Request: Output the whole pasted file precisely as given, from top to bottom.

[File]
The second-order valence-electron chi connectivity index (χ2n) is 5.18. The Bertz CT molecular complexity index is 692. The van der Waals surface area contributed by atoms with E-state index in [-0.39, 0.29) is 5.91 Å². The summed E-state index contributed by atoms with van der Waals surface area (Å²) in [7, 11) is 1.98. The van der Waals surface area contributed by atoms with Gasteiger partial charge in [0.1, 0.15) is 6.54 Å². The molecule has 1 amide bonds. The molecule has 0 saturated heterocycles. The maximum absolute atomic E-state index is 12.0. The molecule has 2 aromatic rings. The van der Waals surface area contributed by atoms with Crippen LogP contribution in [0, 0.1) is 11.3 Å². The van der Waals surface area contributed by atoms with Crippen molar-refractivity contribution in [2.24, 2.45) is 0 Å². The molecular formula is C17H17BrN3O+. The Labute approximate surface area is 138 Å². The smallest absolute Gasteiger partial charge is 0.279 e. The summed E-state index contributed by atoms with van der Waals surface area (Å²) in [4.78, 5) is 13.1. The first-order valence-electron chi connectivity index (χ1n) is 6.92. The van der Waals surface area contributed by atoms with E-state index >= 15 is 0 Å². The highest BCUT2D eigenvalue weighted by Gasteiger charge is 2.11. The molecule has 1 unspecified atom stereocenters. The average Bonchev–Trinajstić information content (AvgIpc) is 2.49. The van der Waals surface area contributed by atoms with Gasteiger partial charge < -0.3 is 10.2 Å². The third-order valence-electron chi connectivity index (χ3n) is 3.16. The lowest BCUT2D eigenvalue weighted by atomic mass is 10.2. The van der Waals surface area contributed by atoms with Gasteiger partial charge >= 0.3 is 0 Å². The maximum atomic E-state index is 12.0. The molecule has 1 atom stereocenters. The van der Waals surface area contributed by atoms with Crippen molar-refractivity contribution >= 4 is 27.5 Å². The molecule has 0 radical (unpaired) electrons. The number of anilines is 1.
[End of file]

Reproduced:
The second-order valence-electron chi connectivity index (χ2n) is 5.18. The Bertz CT molecular complexity index is 692. The van der Waals surface area contributed by atoms with E-state index in [-0.39, 0.29) is 5.91 Å². The summed E-state index contributed by atoms with van der Waals surface area (Å²) in [7, 11) is 1.98. The van der Waals surface area contributed by atoms with Gasteiger partial charge in [0.1, 0.15) is 6.54 Å². The molecule has 1 amide bonds. The molecule has 0 saturated heterocycles. The maximum absolute atomic E-state index is 12.0. The molecule has 2 aromatic rings. The van der Waals surface area contributed by atoms with Crippen LogP contribution in [0, 0.1) is 11.3 Å². The van der Waals surface area contributed by atoms with Crippen molar-refractivity contribution in [2.24, 2.45) is 0 Å². The molecular formula is C17H17BrN3O+. The Labute approximate surface area is 138 Å². The smallest absolute Gasteiger partial charge is 0.279 e. The summed E-state index contributed by atoms with van der Waals surface area (Å²) in [4.78, 5) is 13.1. The first-order valence-electron chi connectivity index (χ1n) is 6.92. The van der Waals surface area contributed by atoms with E-state index >= 15 is 0 Å². The highest BCUT2D eigenvalue weighted by Gasteiger charge is 2.11. The molecule has 1 unspecified atom stereocenters. The average Bonchev–Trinajstić information content (AvgIpc) is 2.49. The van der Waals surface area contributed by atoms with Gasteiger partial charge < -0.3 is 10.2 Å². The third-order valence-electron chi connectivity index (χ3n) is 3.16. The lowest BCUT2D eigenvalue weighted by atomic mass is 10.2. The van der Waals surface area contributed by atoms with Gasteiger partial charge >= 0.3 is 0 Å². The maximum atomic E-state index is 12.0. The molecule has 1 atom stereocenters. The van der Waals surface area contributed by atoms with Crippen molar-refractivity contribution >= 4 is 27.5 Å². The molecule has 0 radical (unpaired) electrons. The number of anilines is 1.